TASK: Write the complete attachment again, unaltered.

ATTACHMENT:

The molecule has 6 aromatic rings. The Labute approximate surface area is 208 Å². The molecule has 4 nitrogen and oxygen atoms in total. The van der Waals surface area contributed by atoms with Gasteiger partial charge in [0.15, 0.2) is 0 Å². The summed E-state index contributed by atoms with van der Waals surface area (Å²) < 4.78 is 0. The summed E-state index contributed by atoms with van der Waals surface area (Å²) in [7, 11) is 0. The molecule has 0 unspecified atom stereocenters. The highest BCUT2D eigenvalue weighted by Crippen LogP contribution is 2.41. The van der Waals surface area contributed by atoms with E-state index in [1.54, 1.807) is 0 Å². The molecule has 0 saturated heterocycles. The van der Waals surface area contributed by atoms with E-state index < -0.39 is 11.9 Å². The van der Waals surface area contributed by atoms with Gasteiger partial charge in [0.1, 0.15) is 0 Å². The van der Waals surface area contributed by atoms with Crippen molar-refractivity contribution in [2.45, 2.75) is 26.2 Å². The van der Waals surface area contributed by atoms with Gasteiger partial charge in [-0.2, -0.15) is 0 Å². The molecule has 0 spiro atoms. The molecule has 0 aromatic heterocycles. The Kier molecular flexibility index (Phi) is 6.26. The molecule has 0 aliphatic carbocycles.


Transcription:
The molecule has 6 aromatic rings. The Labute approximate surface area is 208 Å². The molecule has 4 nitrogen and oxygen atoms in total. The van der Waals surface area contributed by atoms with Gasteiger partial charge in [0.15, 0.2) is 0 Å². The summed E-state index contributed by atoms with van der Waals surface area (Å²) < 4.78 is 0. The summed E-state index contributed by atoms with van der Waals surface area (Å²) in [7, 11) is 0. The molecule has 0 unspecified atom stereocenters. The highest BCUT2D eigenvalue weighted by Crippen LogP contribution is 2.41. The van der Waals surface area contributed by atoms with E-state index in [1.54, 1.807) is 0 Å². The molecule has 0 saturated heterocycles. The van der Waals surface area contributed by atoms with E-state index < -0.39 is 11.9 Å². The van der Waals surface area contributed by atoms with Gasteiger partial charge in [0.1, 0.15) is 0 Å². The van der Waals surface area contributed by atoms with Crippen molar-refractivity contribution in [2.45, 2.75) is 26.2 Å². The van der Waals surface area contributed by atoms with Gasteiger partial charge in [-0.2, -0.15) is 0 Å². The molecule has 0 spiro atoms. The molecule has 0 aromatic heterocycles. The Kier molecular flexibility index (Phi) is 6.26. The molecule has 0 aliphatic carbocycles.